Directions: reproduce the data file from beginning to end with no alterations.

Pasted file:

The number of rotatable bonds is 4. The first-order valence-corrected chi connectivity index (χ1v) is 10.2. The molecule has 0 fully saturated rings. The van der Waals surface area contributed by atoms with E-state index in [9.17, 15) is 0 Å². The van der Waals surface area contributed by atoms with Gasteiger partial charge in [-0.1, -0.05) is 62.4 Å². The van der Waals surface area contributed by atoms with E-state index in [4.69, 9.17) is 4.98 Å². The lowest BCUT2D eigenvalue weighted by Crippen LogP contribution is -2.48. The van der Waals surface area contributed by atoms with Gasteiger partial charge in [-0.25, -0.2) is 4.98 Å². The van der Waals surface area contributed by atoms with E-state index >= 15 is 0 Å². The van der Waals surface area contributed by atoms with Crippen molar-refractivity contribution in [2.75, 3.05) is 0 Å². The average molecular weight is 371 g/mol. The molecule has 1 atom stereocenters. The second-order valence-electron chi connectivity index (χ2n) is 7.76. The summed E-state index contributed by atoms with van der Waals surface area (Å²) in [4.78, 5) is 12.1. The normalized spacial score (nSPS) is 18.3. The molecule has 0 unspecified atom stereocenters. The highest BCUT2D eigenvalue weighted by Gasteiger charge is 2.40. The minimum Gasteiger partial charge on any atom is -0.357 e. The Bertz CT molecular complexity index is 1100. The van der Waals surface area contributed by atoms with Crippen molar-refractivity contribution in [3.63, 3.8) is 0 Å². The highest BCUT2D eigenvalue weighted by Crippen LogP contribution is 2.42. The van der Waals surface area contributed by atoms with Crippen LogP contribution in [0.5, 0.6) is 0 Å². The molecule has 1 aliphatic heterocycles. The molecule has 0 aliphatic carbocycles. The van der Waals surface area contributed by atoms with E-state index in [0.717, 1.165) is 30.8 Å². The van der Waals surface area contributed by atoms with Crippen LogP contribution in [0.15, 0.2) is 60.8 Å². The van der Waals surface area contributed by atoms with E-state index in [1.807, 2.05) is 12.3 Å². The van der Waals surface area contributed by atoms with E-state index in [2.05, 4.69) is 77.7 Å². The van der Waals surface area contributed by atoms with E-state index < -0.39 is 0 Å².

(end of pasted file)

The number of rotatable bonds is 4. The first-order valence-corrected chi connectivity index (χ1v) is 10.2. The molecule has 0 fully saturated rings. The van der Waals surface area contributed by atoms with E-state index in [9.17, 15) is 0 Å². The van der Waals surface area contributed by atoms with Gasteiger partial charge in [-0.1, -0.05) is 62.4 Å². The van der Waals surface area contributed by atoms with E-state index in [4.69, 9.17) is 4.98 Å². The lowest BCUT2D eigenvalue weighted by Crippen LogP contribution is -2.48. The van der Waals surface area contributed by atoms with Gasteiger partial charge in [-0.25, -0.2) is 4.98 Å². The van der Waals surface area contributed by atoms with E-state index >= 15 is 0 Å². The van der Waals surface area contributed by atoms with Crippen molar-refractivity contribution in [2.75, 3.05) is 0 Å². The average molecular weight is 371 g/mol. The molecule has 1 atom stereocenters. The second-order valence-electron chi connectivity index (χ2n) is 7.76. The summed E-state index contributed by atoms with van der Waals surface area (Å²) in [4.78, 5) is 12.1. The normalized spacial score (nSPS) is 18.3. The molecule has 0 unspecified atom stereocenters. The highest BCUT2D eigenvalue weighted by Gasteiger charge is 2.40. The minimum Gasteiger partial charge on any atom is -0.357 e. The Bertz CT molecular complexity index is 1100. The van der Waals surface area contributed by atoms with Crippen molar-refractivity contribution in [3.63, 3.8) is 0 Å². The highest BCUT2D eigenvalue weighted by Crippen LogP contribution is 2.42. The van der Waals surface area contributed by atoms with Crippen LogP contribution in [0.5, 0.6) is 0 Å². The molecule has 1 aliphatic heterocycles. The molecule has 0 aliphatic carbocycles. The van der Waals surface area contributed by atoms with E-state index in [0.717, 1.165) is 30.8 Å². The van der Waals surface area contributed by atoms with Crippen LogP contribution in [0.15, 0.2) is 60.8 Å². The van der Waals surface area contributed by atoms with E-state index in [1.807, 2.05) is 12.3 Å². The van der Waals surface area contributed by atoms with E-state index in [2.05, 4.69) is 77.7 Å². The van der Waals surface area contributed by atoms with E-state index < -0.39 is 0 Å².